Bundle assets with webpack, resolve and compile opal ruby files and import them in the bundle, without sprockets or the webpacker gem (but can be used with both of them too). Includes a loader and resolver plugin for webpack.
Community and Support
At the Isomorfeus Framework Project
- comes with a installer for rails and other frameworks
- webpack based build process
- very fast, asynchronous and parallel builds of opal code: opal-webpack-loader-0.7.1 compiles all of opal, a bunch of gems and over 19000SLC on a Intel® Core™ i7-7700HQ CPU @ 2.80GHz × 8, with 8 workers in around 1850ms
- support for memcached or redis as compiler cache
- fast builds on windows too, parallel when building multiple assets with parallel-webpack
- opal modules are packaged as es6 modules
- support for rails with webpacker
- other webpack features become available, like:
- source maps
- multiple targets: web (for browsers), node (for server side rendering) and webworker (for Web Workers)
- hot module reloading for opal ruby code and stylesheets and html views
- tree shaking
- code splitting
- lazy loading
- everything else webpack can do, like loading stylesheets, etc.
- npm or yarn
- opal-webpack-loader consists of 2 parts, the npm package and the gem, both are required and must be the same version.
- webpack ^5.50
- optional webpack-dev-server ^^4.0.0-rc.0 for development configurations
the ES6 modules branch of opal
gem 'opal', github: 'janbiedermann/opal', branch: 'es6_modules_1_2'
if you have the webpacker gem installed somewhere, it should be a version supporting webpack 4
ruby, version 2.5 or higher recommended
bundler, latest version recommended
Using the installer
First install the gem:
gem install 'opal-webpack-loader'
- Install for Rails like projects
- Install for Cuba, Roda, Sinatra and other projects with a flat structure
- Manual Installation
General Usage without Webpacker
After installing owl with the installer, three scripts are provided in package.json:
development- runs the webpack-dev-server, use for general development, provides fast reloads, entry is application.js
debug- runs the webpack-dev-server, use for debugging, provides source maps, entry is application_debug.js. Additional debugging tools may be added there.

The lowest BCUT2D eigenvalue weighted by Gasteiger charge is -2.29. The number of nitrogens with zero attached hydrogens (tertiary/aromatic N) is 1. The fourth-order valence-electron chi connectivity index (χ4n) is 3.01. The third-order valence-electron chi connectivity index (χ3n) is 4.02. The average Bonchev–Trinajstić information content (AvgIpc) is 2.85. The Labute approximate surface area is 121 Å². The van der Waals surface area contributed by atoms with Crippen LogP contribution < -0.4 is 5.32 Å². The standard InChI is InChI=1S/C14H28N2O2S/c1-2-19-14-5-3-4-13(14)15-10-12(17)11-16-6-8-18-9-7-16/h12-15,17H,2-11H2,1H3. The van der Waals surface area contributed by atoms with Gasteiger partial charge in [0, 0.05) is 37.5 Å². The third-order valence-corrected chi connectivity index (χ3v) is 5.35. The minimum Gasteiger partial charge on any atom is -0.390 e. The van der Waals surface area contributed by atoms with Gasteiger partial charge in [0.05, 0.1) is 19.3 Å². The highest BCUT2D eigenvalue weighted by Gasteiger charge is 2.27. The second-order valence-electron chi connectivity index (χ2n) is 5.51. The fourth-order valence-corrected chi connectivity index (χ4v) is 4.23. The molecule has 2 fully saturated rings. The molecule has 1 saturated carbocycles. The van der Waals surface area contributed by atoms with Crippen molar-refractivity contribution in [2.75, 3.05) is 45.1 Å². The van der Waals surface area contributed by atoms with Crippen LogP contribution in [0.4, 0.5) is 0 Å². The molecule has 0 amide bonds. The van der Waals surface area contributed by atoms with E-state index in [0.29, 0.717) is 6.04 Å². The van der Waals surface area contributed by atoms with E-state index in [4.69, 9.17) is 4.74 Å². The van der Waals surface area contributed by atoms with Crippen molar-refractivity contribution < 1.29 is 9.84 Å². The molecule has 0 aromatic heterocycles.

production_build- runs webpack to build assets for production, entry is application.js
These scripts can for example be run with:
yarn run debug or
npm run debug
The default config provides several targets and entries:
application.js- general use for the application with all browser features, the opal ruby entry file is
opal_loader.rbin the opal or app/opal directory of the app.
- Server Side Rendering: the webpack target is
application_ssr.js- general use for the application server side rendering, several Browser features are unavailable, no
document, some node features are available, like
Buffer, the opal ruby entry file is
opal_loader.rbin the opal or app/opal directory of the app. (meant to be used with isomorfeus-speednode, standard ExecJS limitations prevent certain webpack features)
application_webworker.js- used to initialize Web Workers in the browser, the opal ruby entry file is
opal_webworker_loader.rbin the opal or app/opal directory of the app.
Only the browser target is build by default. To builds the other target, just add the needed targets to the last line of the webpack config,
for example to
module.exports = [ browser ];
modified config with ssr and web_worker targets enabled:
module.exports = [ browser, ssr, web_worker ];
Same works for the
production.js webpack config files.
Also a Procfile has been installed, for rails its easy to startup rails and webpack with foreman:
foreman start (
gem install foreman if you dont have it already). It will start rails and webpack-dev-server with the development script.
For non rails installation check the Procfile and add a starter for your app.
Opal Ruby Application Files
For rails installations with the installer they all go into:
app/opal, for flat installations in the